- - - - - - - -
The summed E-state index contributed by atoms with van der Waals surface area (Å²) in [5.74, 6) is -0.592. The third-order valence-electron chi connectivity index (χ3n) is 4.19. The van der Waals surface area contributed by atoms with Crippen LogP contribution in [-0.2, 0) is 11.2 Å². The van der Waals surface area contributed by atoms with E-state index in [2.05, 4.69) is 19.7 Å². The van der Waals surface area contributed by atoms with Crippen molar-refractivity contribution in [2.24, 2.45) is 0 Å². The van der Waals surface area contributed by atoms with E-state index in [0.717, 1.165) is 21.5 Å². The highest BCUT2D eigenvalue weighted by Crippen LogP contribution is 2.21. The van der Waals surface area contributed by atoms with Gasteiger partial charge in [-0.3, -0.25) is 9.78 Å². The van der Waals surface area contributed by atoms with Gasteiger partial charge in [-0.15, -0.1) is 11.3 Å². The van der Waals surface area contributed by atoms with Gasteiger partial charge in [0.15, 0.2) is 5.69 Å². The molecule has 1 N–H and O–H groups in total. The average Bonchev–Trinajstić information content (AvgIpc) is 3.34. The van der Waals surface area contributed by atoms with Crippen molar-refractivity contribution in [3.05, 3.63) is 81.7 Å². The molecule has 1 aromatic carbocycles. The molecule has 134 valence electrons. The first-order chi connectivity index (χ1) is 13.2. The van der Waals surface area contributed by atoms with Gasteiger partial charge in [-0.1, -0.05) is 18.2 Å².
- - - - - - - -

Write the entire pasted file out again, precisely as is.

The summed E-state index contributed by atoms with van der Waals surface area (Å²) in [5.74, 6) is -0.592. The third-order valence-electron chi connectivity index (χ3n) is 4.19. The van der Waals surface area contributed by atoms with Crippen LogP contribution in [-0.2, 0) is 11.2 Å². The van der Waals surface area contributed by atoms with E-state index in [2.05, 4.69) is 19.7 Å². The van der Waals surface area contributed by atoms with Crippen molar-refractivity contribution in [2.24, 2.45) is 0 Å². The van der Waals surface area contributed by atoms with E-state index in [0.717, 1.165) is 21.5 Å². The highest BCUT2D eigenvalue weighted by Crippen LogP contribution is 2.21. The van der Waals surface area contributed by atoms with Gasteiger partial charge in [-0.3, -0.25) is 9.78 Å². The van der Waals surface area contributed by atoms with Gasteiger partial charge in [-0.15, -0.1) is 11.3 Å². The van der Waals surface area contributed by atoms with Gasteiger partial charge in [0.15, 0.2) is 5.69 Å². The molecule has 1 N–H and O–H groups in total. The average Bonchev–Trinajstić information content (AvgIpc) is 3.34. The van der Waals surface area contributed by atoms with Crippen molar-refractivity contribution in [3.05, 3.63) is 81.7 Å². The molecule has 1 aromatic carbocycles. The molecule has 134 valence electrons. The first-order chi connectivity index (χ1) is 13.2. The van der Waals surface area contributed by atoms with Gasteiger partial charge in [-0.1, -0.05) is 18.2 Å².